Insights

Has your organisation embraced Generative AI code assistants?

By David Sugden, Head of Engineering

19/12/2023

Many organisations have established Developer Experience (DX) teams, tasked to look at what drives developer satisfaction and productivity within their company, and taking a deep dive into a number of dimensions spanning organisational culture, tools, and processes.

And with good reason.

Mature organisations are reaping the benefits from optimising the ‘how’ of software delivery and driving ‘fast flow’, focussed on outcomes over output.

The HR department loves happier teams and employee retention, and how this leads to a reduction in recruitment costs. The PMO function enjoys driving efficiencies; the CFO identifies with getting more value from existing teams and a quicker time to market; and the CEO is no longer being kept up at night wondering why she has a slow and inefficient organisation.

Back in 2021, the Good Day Project identified metrics that helped their engineers define ‘flowing days’ and ‘disrupted days’ – an engineer losing their state of flow saw that day’s productivity drop to just 14% and their quality-of-work dropped off also. The study identified multiple factors that drive flow state, including the need to balance 'good' and 'bad' interruptions.

Over a similar timeframe, Generative AI developer & code assistants have become integral to many organisations’ developer toolkits and in the right conditions can drive a reduction in time-to-market, an increase in quality and security, and continuously maintainteam morale.

It should come as no surprise that as we come towards the end of 2023 it is reported that over 90% of developers are currently using AI coding tools inside and outside of the workplace, and naturally the landscape of tools has been constantly evolving.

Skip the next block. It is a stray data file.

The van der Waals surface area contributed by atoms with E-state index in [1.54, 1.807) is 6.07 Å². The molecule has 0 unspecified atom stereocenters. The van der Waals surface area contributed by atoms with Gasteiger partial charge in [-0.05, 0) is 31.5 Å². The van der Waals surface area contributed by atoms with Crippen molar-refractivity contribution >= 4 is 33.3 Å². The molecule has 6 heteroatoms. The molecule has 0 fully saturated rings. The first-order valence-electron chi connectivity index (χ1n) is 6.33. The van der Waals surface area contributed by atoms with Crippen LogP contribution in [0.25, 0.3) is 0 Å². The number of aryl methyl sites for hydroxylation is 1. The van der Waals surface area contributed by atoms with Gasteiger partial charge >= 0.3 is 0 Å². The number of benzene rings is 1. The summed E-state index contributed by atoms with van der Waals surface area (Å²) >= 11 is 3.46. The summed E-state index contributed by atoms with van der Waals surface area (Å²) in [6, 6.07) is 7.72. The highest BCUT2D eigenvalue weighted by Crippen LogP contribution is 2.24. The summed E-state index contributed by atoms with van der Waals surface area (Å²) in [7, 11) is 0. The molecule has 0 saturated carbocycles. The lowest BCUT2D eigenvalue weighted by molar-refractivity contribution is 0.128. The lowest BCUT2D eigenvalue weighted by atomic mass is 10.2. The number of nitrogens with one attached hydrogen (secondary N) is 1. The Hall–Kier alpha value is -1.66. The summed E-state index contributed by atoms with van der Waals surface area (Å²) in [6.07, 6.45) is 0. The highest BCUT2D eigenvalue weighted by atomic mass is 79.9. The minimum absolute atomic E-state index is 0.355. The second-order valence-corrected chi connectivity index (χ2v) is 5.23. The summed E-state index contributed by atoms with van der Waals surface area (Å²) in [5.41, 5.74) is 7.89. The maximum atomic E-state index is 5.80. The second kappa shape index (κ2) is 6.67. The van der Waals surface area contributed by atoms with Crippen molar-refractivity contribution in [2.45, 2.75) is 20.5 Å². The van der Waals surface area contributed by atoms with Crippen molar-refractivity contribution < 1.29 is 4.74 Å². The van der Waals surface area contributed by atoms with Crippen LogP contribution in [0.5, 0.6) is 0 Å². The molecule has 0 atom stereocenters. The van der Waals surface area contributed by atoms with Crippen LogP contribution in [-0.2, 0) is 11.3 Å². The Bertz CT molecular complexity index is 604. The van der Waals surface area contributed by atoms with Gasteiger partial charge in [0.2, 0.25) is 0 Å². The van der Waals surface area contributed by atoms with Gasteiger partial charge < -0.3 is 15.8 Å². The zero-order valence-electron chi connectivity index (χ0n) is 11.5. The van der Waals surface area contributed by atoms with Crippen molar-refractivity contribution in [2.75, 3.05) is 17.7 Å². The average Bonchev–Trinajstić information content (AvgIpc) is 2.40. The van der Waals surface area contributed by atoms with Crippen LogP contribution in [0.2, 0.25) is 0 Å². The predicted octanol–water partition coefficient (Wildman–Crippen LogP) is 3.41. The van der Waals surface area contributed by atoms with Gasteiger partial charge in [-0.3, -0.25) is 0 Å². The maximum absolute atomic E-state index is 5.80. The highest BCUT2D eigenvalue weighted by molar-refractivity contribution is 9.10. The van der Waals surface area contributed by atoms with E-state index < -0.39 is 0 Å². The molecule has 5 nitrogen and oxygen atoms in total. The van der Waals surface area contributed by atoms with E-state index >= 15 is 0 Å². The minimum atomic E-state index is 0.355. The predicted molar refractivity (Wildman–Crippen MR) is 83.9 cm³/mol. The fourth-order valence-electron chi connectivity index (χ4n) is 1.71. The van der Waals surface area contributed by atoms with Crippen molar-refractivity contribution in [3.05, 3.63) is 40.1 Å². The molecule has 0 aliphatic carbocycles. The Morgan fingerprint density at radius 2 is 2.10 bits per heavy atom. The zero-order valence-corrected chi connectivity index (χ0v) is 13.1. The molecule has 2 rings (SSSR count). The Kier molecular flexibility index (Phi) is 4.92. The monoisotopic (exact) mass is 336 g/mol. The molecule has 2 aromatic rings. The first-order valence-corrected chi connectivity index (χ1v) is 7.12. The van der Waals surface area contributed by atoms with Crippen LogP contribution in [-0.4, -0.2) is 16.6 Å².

With many organisations fearful of losing ground on competitors, and with their engineering teams constantly pushing the door on what’s possible, CTOs are exploring the benefits of coding assistants.

As a keen advocate for Developer Experience and raising the bar on engineering excellence, I’ve recently been looking at the factors to determine which tool offers the most effective proposition and value for money.

But more of that later. Firstly, let’s discuss some of the benefits.

Benefits of Generative AI Coding Assistants.

As we know, the complexity of development work varies wildly. Step forward tools that can reduce the repetitive work, and in so doing can create more time and mental bandwidth for creative, higher-value and more complex tasks. Allowing an opportunity for rapid development based on natural language documentation, code block autocompletion, and boiler plate implementations allows developers to focus their time and effort on the ‘last mile’.

A number of recent studies have concluded that up to 2x efficiencies can be gained by developers on these less complex tasks when they are using a Generative AI code assistant.

Engineers also report the improvement of documentation, which aids understandability and readability in the longer term. Tools achieve this both retrospectively and proactively; firstly, for legacy code, they help explain selected modules, classes, or code blocks and can generate natural language descriptions of its functionality and purpose. And for new code, as part of the code generation cycle, developers will write a comment block that describes the intended functionality in natural language, and the coding assistant will autogenerate code blocks – thus promoting ongoing code documentation as part of all new feature development.

Naturally, the use of tools helps to improve the overall quality of the codebase. Just as with linters and extensions that integrate to code quality tools, being able to identify, highlight, and resolve common coding errors will improve the code quality from both individual contributions and more generally across the codebase. Of course, a reduction in bugs and coding errors ensures that issues are detected before they can become a problem, thus saving time to debug later – the sooner issues are found the cheaper they are to fix, so engineering teams are constantly striving to shift left and reduce feedback loops.

And where a bug has already leaked, these tools can help identify the root cause and will propose fixes.

It’s not only in the coding of business logic that these tools come to their fore. They are also adept at generating complete and complex test cases, suggesting input parameters and expected output values based on the method signature, code, context, and documented functional intent. This includes edge cases, boundary conditions, null checks, and other conditions that might be difficult to identify manually.